In June, Arkansas became the first state to ever implement a work requirement in Medicaid, after winning approval for the reform from the Trump administration in March. This speedy implementation—and pursuit of the work requirement in the first place—was, arguably, the most significant policy achievement of Arkansas Governor Asa Hutchinson’s tenure. And the implementation wasn’t just swift—it was methodical and thoughtful as well, and the Hutchinson administration has bent over backwards to make compliance as simple as possible, giving more able-bodied Arkansans a path out of the welfare trap.
Yet advocates of perpetual welfare dependency have been apoplectic, even filing a lawsuit to move Arkansas backwards. They claim that reporting work is too complex and onerous for Medicaid enrollees to possibly understand. In addition to being incredibly condescending, this claim couldn’t be further from the truth.
Each month, non-disabled, working-age enrollees in Arkansas’s Medicaid expansion are simply asked to self-report their work activities and the Hutchinson administration has made this process very easy: enrollees can, at the touch of a button, report their work hours online, using a smartphone, tablet, or computer.
The administration has provided an abundance of tools to teach enrollees how to use this online portal, including an instructional video and a detailed presentation with sample forms and step-by-step instructions for filling them out.
(It’s worth noting that 89 percent of individuals ages 30-49 nationwide, the same ages as those currently subject to Arkansas’s work requirement, have access to smartphones—as do two out of three individuals with income below $30,000.)
The state has also created a thorough dashboard of county-by-county information, including a 33-page report that includes the location of hundreds of publicly-accessible computers across the state that enrollees can use to report their work activities.
In fact, there is at least one public computer in all 75 Arkansas counties, including every county human services office, which all provide free internet access.
Even better, the dashboard includes a stockpile of information about job and volunteering opportunities to help enrollees fulfill the work requirement, as well as transportation options. The Department of Human Services (DHS) says they’ve shared the dashboard with dozens of community stakeholder groups.
Worried enrollees won’t ever receive this information because maybe they don’t regularly use the internet? No worries: DHS sent each enrollee a snail-mail letter telling them at least two locations in their county with public computers and free internet access.
If enrollees are not technologically skilled, they can authorize a friend, family member, or someone they trust to do the reporting for them. In fact, DHS reports that all three insurance carriers who are participating in the expansion program have their own staff that are helping enrollees fill out their reporting forms. In total, there are 200 people signed up statewide to help enrollees fill out their forms.
And if, for some reason, enrollees can’t find someone to help them fill out their forms one-on-one, they can go to a local Department of Human Services office and have a caseworker help them fill out their reporting form.
If for some reason enrollees can’t get to the DHS office, they can dial the DHS call center, now open 14 hours a day, to ask questions and get help.
DHS is also emailing beneficiaries directly—and using social media daily—to remind them how and when to report.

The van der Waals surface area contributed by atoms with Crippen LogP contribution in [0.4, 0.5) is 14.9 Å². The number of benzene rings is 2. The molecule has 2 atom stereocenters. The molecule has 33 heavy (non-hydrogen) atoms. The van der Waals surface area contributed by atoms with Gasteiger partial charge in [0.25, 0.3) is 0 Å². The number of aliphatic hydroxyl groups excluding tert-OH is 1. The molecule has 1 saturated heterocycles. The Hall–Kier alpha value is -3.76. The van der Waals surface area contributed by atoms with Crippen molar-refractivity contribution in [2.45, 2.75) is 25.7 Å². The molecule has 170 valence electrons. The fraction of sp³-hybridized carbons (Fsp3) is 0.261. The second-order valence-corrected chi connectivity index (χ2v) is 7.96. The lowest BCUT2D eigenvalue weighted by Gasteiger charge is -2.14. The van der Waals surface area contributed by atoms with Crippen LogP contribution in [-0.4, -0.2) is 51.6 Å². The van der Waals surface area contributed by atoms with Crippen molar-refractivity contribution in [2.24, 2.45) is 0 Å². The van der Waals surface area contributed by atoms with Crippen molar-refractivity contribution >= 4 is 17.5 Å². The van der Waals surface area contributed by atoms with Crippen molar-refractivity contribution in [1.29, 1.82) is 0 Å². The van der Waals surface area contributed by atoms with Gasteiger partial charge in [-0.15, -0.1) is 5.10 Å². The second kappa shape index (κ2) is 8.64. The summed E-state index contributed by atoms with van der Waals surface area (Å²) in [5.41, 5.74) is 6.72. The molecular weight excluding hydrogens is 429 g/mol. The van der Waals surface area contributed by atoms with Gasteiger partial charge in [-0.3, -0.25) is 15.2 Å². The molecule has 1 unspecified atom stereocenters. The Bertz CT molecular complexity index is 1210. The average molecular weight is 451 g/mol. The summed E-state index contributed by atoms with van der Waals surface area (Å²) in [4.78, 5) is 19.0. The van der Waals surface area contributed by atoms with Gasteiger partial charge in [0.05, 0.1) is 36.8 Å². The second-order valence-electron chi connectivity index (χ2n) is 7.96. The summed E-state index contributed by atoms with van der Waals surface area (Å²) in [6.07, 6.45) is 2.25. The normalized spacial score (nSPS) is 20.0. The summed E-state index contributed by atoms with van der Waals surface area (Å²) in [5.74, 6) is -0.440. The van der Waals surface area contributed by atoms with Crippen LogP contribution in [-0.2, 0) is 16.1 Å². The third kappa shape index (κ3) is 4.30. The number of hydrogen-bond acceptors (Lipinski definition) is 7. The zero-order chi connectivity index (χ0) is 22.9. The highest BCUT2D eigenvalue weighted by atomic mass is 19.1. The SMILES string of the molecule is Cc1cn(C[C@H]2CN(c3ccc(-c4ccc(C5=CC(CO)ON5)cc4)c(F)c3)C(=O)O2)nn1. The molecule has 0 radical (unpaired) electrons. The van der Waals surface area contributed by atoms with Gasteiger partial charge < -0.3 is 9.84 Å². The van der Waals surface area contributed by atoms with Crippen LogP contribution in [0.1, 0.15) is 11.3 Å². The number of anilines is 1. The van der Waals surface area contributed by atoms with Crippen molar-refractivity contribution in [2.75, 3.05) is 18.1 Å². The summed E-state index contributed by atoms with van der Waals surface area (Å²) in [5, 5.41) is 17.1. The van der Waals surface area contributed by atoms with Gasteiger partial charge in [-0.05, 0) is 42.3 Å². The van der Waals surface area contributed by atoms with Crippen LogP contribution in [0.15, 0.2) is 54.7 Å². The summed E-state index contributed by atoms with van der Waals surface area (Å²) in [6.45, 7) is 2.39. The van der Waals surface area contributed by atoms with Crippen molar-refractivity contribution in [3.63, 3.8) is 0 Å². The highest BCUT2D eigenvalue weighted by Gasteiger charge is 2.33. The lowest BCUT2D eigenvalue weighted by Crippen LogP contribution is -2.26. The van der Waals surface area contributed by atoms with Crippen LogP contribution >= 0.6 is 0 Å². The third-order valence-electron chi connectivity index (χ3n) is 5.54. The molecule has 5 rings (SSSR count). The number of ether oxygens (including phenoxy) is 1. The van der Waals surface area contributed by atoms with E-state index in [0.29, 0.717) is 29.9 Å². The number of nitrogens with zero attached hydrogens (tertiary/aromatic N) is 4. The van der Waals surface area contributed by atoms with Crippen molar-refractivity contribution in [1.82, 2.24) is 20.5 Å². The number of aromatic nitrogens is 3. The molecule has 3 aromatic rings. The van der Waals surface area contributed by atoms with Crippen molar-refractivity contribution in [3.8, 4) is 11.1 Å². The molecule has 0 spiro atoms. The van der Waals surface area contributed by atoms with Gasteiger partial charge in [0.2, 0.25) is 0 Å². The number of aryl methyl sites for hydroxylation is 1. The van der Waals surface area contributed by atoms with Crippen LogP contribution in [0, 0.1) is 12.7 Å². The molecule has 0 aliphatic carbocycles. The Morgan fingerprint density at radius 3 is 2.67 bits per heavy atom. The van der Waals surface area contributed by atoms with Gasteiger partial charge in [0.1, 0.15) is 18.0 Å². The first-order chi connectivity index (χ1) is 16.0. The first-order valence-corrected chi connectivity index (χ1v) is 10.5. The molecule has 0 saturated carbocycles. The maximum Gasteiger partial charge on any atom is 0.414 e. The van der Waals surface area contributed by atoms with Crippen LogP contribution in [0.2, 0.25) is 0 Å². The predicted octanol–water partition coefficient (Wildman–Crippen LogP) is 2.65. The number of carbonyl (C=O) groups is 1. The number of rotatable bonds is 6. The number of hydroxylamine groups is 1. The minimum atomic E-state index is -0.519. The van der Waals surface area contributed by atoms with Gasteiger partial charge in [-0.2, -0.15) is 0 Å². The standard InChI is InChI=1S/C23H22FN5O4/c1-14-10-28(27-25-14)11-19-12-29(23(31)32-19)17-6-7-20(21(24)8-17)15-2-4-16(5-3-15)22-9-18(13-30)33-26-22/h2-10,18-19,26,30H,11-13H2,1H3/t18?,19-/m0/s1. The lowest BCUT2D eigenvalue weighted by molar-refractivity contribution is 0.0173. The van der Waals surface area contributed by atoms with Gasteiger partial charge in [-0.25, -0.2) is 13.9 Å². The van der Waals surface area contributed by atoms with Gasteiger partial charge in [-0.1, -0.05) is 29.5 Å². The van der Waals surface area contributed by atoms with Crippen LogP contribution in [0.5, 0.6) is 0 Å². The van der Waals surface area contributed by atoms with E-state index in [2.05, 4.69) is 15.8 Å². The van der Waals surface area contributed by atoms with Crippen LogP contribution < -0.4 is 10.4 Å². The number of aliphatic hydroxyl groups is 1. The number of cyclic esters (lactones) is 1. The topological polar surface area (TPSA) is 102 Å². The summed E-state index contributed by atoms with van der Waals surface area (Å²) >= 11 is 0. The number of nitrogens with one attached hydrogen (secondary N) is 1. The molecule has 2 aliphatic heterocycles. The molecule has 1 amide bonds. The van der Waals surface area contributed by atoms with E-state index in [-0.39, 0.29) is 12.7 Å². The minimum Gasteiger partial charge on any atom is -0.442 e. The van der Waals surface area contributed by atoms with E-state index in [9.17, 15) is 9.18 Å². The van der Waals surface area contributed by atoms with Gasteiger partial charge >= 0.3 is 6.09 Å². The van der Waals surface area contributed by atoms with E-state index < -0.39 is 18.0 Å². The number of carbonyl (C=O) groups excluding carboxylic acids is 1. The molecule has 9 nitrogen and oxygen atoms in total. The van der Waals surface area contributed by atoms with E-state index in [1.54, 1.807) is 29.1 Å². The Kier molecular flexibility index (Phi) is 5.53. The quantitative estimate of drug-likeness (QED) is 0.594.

Finally, DHS reports that they are doing outreach to enrollees through a third-party vendor to educate them about the reporting requirements. The vendor is specifically asking enrollees if they face barriers to meeting the reporting requirements and, per DHS, “over 90 percent” report no barriers.
And if, after all of these opportunities for help, enrollees fail to meet the reporting requirement, they will receive a letter in the mail a few days after the deadline letting them know. They then receive two months of non-compliance before they face risk of losing their benefits—and if they do, they can reapply at the beginning of the next calendar year and face no repercussions for their past noncompliance.
In short, it seems clear that the Hutchinson administration is doing nearly everything in its power to make reporting incredibly easy on folks who choose to comply—and all without hiring additional staff. But at some point—and surely we are beyond it—able-bodied adults who want to keep their free Medicaid coverage have to put forth a minimal amount of effort.
Arkansas’ work requirement itself is easy to meet. All enrollees have to do is work, get job training, search for work, get trained on how to search for work, participate in community service, or other qualifying activities for, on average, just four hours per day.
These are incredibly reasonable (if not overly generous) requirements for folks who are able-bodied, do not have dependent children, and are in their prime working years. The overwhelming majority of voters agree—in Arkansas and across the country.
As a proud Arkansan, I know many folks who have participated in Arkansas Works specifically and in Medicaid generally. These are not ignorant or illiterate people, despite what opponents of commonsense work requirements seem to think. They’re fully capable of meeting simple, reasonable reporting requirements.
Governor Hutchinson and DHS Director Gillespie should be lauded for their efforts. Because of their leadership and hard work, limited resources are being freed up for Arkansans who truly need help and other states are now looking to our state as real leader on welfare reform. That’s something we should all be proud of.